A Jim Valvano quote in a simple frame hangs at eye level, straight in front of my desk: “Never give up; never, ever give up.”
The late basketball coach said it when he was fighting for his life but it is a good morning tonic for those with no more than modest talent who never learned to enjoy losing. It is especially appropriate for underdogs.
Tennessee versus Alabama in football? There is hope in the arena. The Vols have finally qualified in the same weight class. Alabama was not all that hot Saturday night. That’s how it sometimes is when your Heisman Trophy hero has a hurt shoulder and your very talented substitute quarterback looks like a substitute quarterback.
If I keep hearing “We’ll beat ’em if they play like that,” I’ll begin to think, long about Wednesday, that it could happen. Most who fill Neyland Stadium to overflowing will do what they can. Count on loud.
Alabama has many advantages. Nick Saban has been proclaimed the greatest coach of all time. He has elite assistants, analysts and support staff, some recycled experts funded by previous employers.
He has superstar Bryce Young, all-American linebacker Will Anderson, coach-on-the-field Henry To’o To’o, strong safety Jordan Battle, very fast running back Jahmyr Gibbs and other superior players from remarkable recruiting roundups, year after year.
Vanderbilt transfer Tyler Steen, 6-5 and 314, is the very special offensive tackle. Emil Ekiyor, offensive guard, has not allowed and does not intend to allow a sack.
National championships are in neat formations for all to see.
There is a convincing how-to-do-it record, 58-38-7, against once fierce foe Tennessee. Alas, the Crimson Tide has won 15 in a row in that rivalry. Fourteen were before Josh Heupel.
Nine times in that little hot streak, Alabama scored more than 40. Last year in Tuscaloosa was 52. Worst was 58, near downtown Knoxville, in 2018.
Several games were exciting. Tennessee didn’t quit. The score was 12-10 in 2009. The Vols got close but Mount Cody was too big to kick over.
That was the field goal game. Leigh Tiffin kicked four for Alabama points. Daniel Lincoln hit one, missed one and had two blocked by Terrence Cody. The second was the last play of the game.
Alabama, as often is the case, was the No. 1 team in the country. Tennessee gained most of a hundred yards more than the Tide. Tennessee couldn’t or didn’t block Cody on the decisive play.
Cody downplayed his accomplishment.
“I just reached my arm up. That’s how I got it. I knocked the blocker onto his back.”
So, football is a game of inches? Some have been routs.
In 2017, Alabama was “only” three touchdowns ahead at halftime and Saban was unhappy. The coach felt some better when the ending was 45-7. Alabama outgained Tennessee 604-108 with offensive reserves playing most of the second half.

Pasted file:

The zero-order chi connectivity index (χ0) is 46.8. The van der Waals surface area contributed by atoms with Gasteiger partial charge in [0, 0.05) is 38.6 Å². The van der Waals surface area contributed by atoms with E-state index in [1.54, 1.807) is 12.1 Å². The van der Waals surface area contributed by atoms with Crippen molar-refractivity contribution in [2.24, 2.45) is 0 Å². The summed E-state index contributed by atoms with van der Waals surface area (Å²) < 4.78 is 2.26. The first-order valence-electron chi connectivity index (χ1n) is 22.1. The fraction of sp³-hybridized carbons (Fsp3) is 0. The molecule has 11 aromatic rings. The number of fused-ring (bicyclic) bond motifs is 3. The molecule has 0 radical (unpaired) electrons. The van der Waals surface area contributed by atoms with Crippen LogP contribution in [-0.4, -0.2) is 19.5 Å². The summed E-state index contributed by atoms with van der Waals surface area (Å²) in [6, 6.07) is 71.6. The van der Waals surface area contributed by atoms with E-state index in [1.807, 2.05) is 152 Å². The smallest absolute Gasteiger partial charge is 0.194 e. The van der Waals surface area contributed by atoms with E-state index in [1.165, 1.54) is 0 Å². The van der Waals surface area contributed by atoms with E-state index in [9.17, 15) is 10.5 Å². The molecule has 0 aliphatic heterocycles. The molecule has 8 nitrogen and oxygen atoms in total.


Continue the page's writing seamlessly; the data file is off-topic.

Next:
The Vols did snap a streak of 12-plus quarters without a touchdown. Linebacker Daniel Bituli intercepted a Tua Tagovailoa pass and ran 97 yards. Despite that embarrassment, the Tide smoked celebratory cigars.
Tennessee, not much later, fired coach Butch Jones. He joined Saban’s rehabilitation program. We don’t know if he became another Alabama advantage, whether he provided inside information or just went along for the ride. He allegedly used some of his UT severance pay to buy the next two boxes of Cuban cigars. He smoked one for show. Smoke got in his eyes.
Indeed, the Tide rolled on. It won 58-21 the next year when Jeremy Pruitt was Tennessee coach. Saban didn’t do his former defensive coordinator any favors. Could be Nick recognized there was no way to help Jeremy. His offensive concept was far behind the times. If he was guilty of mass dishonesty and still couldn’t win, what else was there to do?
Coming Saturday is a rare Tennessee opportunity to reverse the flow. The Vols are better than they have been in several years. Alabama is not quite as good as it usually is. That doesn’t promise anything but it is encouraging.
Alabama’s adventure with Texas A&M was a close call. Alabama’s concept was conservative, “just don’t lose the game.”
Defense saved the night.
Options were trimmed from plays to help sub QB Jalen Milroe but he was inconsistent. He ran very well, was effective on slant passes, lost two fumbles and one pick and gave a few deer-in-the-headlights looks. Milroe threw for three TDs and 111 yards.
Saban said “So something in the passing game needs to get better.”
With assistance from LSU players and coaches, Tennessee romped. The Tigers made enough mistakes to lose two games. Strange that, even with more heat on the quarterback, the Vols’ porous pass defense yielded 300 yards. Vol run defense was much improved. Vol offense was some degree of great.
Summation: Paul Finebaum says what happens next is biggest game at Neyland since 1998.
Alabama was favored by a touchdown a few hours ago. The point spread will run up or down based on whether Young returns as Tide quarterback and how much is invested in which team.
Marvin West welcomes comments or questions from readers. His address is firstname.lastname@example.org